We are taught (hopefully) as children always to do the right thing. Share, don't hit your brother or kick the dog. Don't take things that aren't yours. Eat your vegetables. Can you imagine what it would be like if we played our video games like that? Oh, I need these parts to fix my spaceship and they're far too expensive but they're not mine so I dare not steal them. Kill someone? I know, I know, were at war with an army of the undead. But that still doesn't make killing right!

The fact that video games aren't real makes acting out our baser instincts that much more exciting. If you don't want to roam around an enchanted forest for three hours gathering ingredients for an alchemist so that they can give you an ancient tome or make you a quest-related potion, you're more than welcome to simply bash their head in and take it. Kill prostitutes, knock somebody's cranium in a wrench. Hell, wipe out the whole town!


Higher difficulties in video games are the stuff of legend. That's probably why they get named things like "Veteran", "Ultraviolence", "Sith Master" and oh, yeah, "Legendary". In some games all it takes is some dogged persistence, while in others it's pure psychological torture. Nothing will bring out the unadulterated rage of a gamer more than ceaselessly failing at something they paid good money for. Who among us has not had to fight the urge to hurl their controller at the nearest wall or strangle the television like we're trying to kill it? Conversely, is there anything more infuriating than the braggart who shrugs off his god-like accomplishments? Anyone who claims that gaming isn't intense should take a crack at Call of Duty Classic on Veteran sometime and we'll check in later to see what kind of blood pressure medication they're on.


So you're playing Reach, and you're having a pretty good match. The two teams are right on each other's tails with most of the map heavily contested. Everyone's got their fair share of kills and deaths. Some other kid takes you out from behind with a quick tap of the B button. No big deal, you'll respawn in a few seconds and be right back in the – wait. What was that? Did he just? No. He didn't just bag me. You get on the horn with your teammates to let them know that things just got personal. You've got two options: 1) Step up your tactics and show these people you mean business or 2) Abandon all pretense of strategy and spend the remainder of the match taking turns hunting this kid down mercilessly, bagging him like a cart of groceries. You might have lost the match, but it was worth it – tomorrow his Spartan will wake up with two basketball-sized dents in his helmet.


This one might seem like a bit of a stretch (along with the picture I used) but hear me out. Let me start off by saying that I consider myself a proponent of less cinematics in games, both pre-rendered and in-game.  After all, this medium is about interactivity, right? Let me do the work.

At any rate, I would consider the following use of cut-scenes in gaming one of my fondest virtual memories. The one game I would implicate for single-handedly addicting me to RPG's is Bethesda's Elder Scrolls III: Morrowind. After first labeling it as far too dorky for my fourteen year-old self, after a week I had doubled in level what my two best friends had managed in a month.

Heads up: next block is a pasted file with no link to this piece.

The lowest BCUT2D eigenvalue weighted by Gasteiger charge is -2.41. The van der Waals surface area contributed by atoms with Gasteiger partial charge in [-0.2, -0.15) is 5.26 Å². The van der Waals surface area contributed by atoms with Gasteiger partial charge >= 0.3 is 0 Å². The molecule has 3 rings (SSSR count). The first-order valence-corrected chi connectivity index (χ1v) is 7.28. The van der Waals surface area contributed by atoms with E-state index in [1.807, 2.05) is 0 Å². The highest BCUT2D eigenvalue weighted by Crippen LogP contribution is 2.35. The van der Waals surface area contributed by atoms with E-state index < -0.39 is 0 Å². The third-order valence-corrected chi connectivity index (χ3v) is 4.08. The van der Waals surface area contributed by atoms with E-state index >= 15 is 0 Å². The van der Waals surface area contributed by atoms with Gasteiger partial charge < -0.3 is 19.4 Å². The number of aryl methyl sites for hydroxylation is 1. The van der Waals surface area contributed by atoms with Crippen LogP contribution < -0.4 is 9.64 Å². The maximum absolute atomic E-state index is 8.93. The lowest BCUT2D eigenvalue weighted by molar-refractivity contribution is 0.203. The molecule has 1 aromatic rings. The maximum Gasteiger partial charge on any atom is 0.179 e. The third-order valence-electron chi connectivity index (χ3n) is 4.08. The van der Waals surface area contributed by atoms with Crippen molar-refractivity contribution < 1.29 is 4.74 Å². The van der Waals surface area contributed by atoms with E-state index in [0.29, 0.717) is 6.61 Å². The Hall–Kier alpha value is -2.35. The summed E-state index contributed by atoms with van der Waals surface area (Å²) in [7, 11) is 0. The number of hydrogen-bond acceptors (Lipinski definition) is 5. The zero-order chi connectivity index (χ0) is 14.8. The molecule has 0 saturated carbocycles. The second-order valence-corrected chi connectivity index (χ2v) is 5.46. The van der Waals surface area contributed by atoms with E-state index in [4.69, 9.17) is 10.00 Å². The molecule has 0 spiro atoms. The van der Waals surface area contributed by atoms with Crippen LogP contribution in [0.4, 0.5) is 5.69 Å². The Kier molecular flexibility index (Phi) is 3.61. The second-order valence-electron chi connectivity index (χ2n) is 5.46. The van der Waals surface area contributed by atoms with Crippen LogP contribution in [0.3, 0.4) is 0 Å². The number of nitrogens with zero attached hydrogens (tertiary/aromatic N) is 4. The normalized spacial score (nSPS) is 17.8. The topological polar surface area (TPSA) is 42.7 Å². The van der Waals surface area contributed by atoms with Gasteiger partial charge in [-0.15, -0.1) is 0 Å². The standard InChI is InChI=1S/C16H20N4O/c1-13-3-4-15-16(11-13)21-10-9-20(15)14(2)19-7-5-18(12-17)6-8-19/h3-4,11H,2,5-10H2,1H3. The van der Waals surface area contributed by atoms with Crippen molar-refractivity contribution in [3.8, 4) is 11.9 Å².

I must have been playing for hundreds of hours when suddenly, in the middle of the main quest, I came upon a cut-scene. I don't remember the particulars of it, least of all if it was even visually appealing, but the break in gameplay alone was enough to startle me and my friend to jump and shout raucously for our other companion to come upstairs to view this unprecedented event we were in the midst of witnessing. Sure, I could talk about the palpable relief that comes from reaching a cut scene after a particularly difficult stretch of game, but that's the easy way out. I'd rather remember with fondness my excitement upon finding a cinematic in a game that contained only three at the most scattered throughout hundreds of hours of gameplay.


It's almost too simple. There should be an achievement for quitting a Reach match in under half of a second. Off the top of my head I'd say it takes two to three quick button taps. Or if you're a minimalist, reach over and hit the power button. I mean, how many times can you get spawn killed by grenades before you just can take it anymore? Personally, the lack of respawn in Gears 2 deathmatches has led to more ragequitting than I care to admit. Part of it really can be chalked up to immature rage, but at least some of it has to do entirely with saving face. I can only say "I hate this #@&^ game, I'm quitting" a finite amount of times without actually quitting before people think I'm all talk. This is worse than losing. I'm never embarrassed to lose. After a ragequit, well, that's a different story.

As I finish this article with much less enthusiasm for it than when I began, I'm left wonder what it says about me that many of my most visceral gaming experiences revolve around humiliation of others and unhealthy levels of rage. Alas, c'est la vie.